UNESCO’s educational work in PCPD settings is founded on the principle of securing access for all children and adult learners, in an inclusive manner, to education of the highest possible quality. A rights-based approach underpins this work, rooted in international human rights standards, including the Universal Declaration of Human Rights and the Convention on the Rights of the Child. Central to this rights-based approach is the understanding that the right to education is both an end in itself and an enabling right; access to good quality education enables people to realize and enjoy other rights, such as the rights to work and freedom of expression.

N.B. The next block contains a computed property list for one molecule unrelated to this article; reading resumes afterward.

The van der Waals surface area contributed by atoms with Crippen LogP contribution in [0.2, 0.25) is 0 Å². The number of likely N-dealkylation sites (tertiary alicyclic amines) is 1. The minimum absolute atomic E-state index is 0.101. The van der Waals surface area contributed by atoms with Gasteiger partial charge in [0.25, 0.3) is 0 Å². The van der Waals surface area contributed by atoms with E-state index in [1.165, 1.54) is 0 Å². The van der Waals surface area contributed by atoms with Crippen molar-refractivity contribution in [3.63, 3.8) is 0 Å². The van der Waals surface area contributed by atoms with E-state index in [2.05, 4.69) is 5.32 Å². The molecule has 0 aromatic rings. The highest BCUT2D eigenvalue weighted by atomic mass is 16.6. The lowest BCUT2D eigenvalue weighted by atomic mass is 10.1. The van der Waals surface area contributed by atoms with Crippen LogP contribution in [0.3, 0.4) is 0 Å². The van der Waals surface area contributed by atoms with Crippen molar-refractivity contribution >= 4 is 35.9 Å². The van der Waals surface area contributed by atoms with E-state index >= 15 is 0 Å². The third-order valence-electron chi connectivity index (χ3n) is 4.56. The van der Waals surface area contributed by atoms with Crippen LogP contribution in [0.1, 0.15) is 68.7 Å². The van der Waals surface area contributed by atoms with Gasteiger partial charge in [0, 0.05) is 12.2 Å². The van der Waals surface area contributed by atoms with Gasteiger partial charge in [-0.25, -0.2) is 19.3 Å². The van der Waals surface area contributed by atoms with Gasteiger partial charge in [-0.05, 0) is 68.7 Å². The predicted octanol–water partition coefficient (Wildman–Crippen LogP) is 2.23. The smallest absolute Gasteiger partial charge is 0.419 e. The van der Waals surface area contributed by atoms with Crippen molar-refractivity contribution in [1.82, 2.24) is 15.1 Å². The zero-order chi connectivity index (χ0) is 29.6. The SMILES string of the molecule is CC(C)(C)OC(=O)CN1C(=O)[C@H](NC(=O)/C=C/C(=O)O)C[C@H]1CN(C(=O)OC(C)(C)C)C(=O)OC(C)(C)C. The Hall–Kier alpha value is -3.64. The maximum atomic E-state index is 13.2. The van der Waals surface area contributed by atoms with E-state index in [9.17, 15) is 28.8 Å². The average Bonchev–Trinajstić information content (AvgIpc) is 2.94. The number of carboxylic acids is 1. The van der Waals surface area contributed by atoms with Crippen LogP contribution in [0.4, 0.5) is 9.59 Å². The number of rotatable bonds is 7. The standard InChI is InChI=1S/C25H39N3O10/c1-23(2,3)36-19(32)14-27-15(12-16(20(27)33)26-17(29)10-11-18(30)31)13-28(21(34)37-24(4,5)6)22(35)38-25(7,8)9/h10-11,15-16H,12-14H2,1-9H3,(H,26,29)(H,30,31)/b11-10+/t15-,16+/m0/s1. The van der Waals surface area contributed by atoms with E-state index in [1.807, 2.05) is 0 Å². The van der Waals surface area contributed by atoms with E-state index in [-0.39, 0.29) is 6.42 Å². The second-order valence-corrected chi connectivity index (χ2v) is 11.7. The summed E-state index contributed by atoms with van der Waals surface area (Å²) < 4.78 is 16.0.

UNESCO's mandate covers support to the education system as a whole, from the level of policymaking, educational planning and management, to curriculum development, teacher training and psychosocial support in the classroom. UNESCO views education broadly, and works to support early childhood development, primary, secondary and tertiary education, as well as technical and vocational education, life skills, literacy and other non-formal education. This broad view must be applied also and especially in post-conflict and post-disaster situations. Quality and system-wide approaches increase the effect of the humanitarian education response, and ensure that the humanitarian response lays the foundations for recovery and long-term development.